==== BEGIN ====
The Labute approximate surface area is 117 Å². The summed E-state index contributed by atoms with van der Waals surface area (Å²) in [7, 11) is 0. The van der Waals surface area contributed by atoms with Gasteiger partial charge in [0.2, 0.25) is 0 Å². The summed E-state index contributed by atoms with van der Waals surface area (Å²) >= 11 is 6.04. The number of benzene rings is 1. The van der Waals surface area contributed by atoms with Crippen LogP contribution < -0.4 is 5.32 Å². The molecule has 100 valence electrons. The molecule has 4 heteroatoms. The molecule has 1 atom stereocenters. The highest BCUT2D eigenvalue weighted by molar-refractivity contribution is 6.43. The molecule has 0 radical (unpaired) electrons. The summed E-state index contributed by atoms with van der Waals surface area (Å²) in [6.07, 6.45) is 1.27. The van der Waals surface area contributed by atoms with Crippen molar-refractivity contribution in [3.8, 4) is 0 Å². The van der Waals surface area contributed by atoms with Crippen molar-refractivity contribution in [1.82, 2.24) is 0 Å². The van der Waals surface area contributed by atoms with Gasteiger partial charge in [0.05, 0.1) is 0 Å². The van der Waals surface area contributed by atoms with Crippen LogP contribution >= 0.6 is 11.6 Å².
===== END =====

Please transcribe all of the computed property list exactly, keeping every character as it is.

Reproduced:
The Labute approximate surface area is 117 Å². The summed E-state index contributed by atoms with van der Waals surface area (Å²) in [7, 11) is 0. The van der Waals surface area contributed by atoms with Gasteiger partial charge in [0.2, 0.25) is 0 Å². The summed E-state index contributed by atoms with van der Waals surface area (Å²) >= 11 is 6.04. The number of benzene rings is 1. The van der Waals surface area contributed by atoms with Crippen LogP contribution < -0.4 is 5.32 Å². The molecule has 100 valence electrons. The molecule has 4 heteroatoms. The molecule has 1 atom stereocenters. The highest BCUT2D eigenvalue weighted by molar-refractivity contribution is 6.43. The molecule has 0 radical (unpaired) electrons. The summed E-state index contributed by atoms with van der Waals surface area (Å²) in [6.07, 6.45) is 1.27. The van der Waals surface area contributed by atoms with Crippen molar-refractivity contribution in [3.8, 4) is 0 Å². The van der Waals surface area contributed by atoms with Crippen molar-refractivity contribution in [1.82, 2.24) is 0 Å². The van der Waals surface area contributed by atoms with Gasteiger partial charge in [0.05, 0.1) is 0 Å². The van der Waals surface area contributed by atoms with Crippen LogP contribution >= 0.6 is 11.6 Å².